The third edition of the Dutch Headwind Championships got underway yesterday, an event widely regarded as being the world’s toughest time trial.
Holland is no stranger to headwinds, and vice-versa, and December in particular, is often the windiest month of the year, with winds exceeding ungodly speeds.
Interestingly, the competition doesn’t allow for any cutting edge, hi-tech aero bikes, rather riders must test their might riding a commuter style bike – complete with lights, rack, mudguards ect…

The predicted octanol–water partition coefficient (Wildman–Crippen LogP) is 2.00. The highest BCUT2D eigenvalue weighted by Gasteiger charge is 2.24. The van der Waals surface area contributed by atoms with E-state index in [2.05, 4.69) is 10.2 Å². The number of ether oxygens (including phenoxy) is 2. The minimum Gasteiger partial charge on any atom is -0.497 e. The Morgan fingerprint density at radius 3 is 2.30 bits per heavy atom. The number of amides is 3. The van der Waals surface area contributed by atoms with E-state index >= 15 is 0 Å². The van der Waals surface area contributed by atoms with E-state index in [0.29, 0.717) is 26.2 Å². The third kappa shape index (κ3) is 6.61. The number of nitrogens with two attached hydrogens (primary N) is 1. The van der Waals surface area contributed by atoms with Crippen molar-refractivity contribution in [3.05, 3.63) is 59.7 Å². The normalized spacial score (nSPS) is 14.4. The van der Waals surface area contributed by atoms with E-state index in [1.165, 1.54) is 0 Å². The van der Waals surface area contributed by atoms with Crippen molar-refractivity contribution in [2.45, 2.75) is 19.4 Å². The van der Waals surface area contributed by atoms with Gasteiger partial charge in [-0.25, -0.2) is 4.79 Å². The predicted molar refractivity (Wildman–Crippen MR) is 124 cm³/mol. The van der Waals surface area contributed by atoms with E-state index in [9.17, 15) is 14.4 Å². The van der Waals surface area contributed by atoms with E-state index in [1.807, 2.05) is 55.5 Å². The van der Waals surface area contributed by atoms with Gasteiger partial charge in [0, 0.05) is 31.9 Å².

In fact, the bikes are provided by the race organizes, so no one can claim an advantage.
Fortunately though, the course is mercifully short at 8.5 kilometers. But, given its route along the Oosterscheldekering storm barrier on the North Sea, there’s no respite from the relentless gale-force winds. And, its tradition, that each year, the organizers wait until a storm is forecasted before setting the date.
This year’s winner was Pico de Jager from Amsterdam, who averaged 22.04km/h, while suffering a gale force wind that measured 7.
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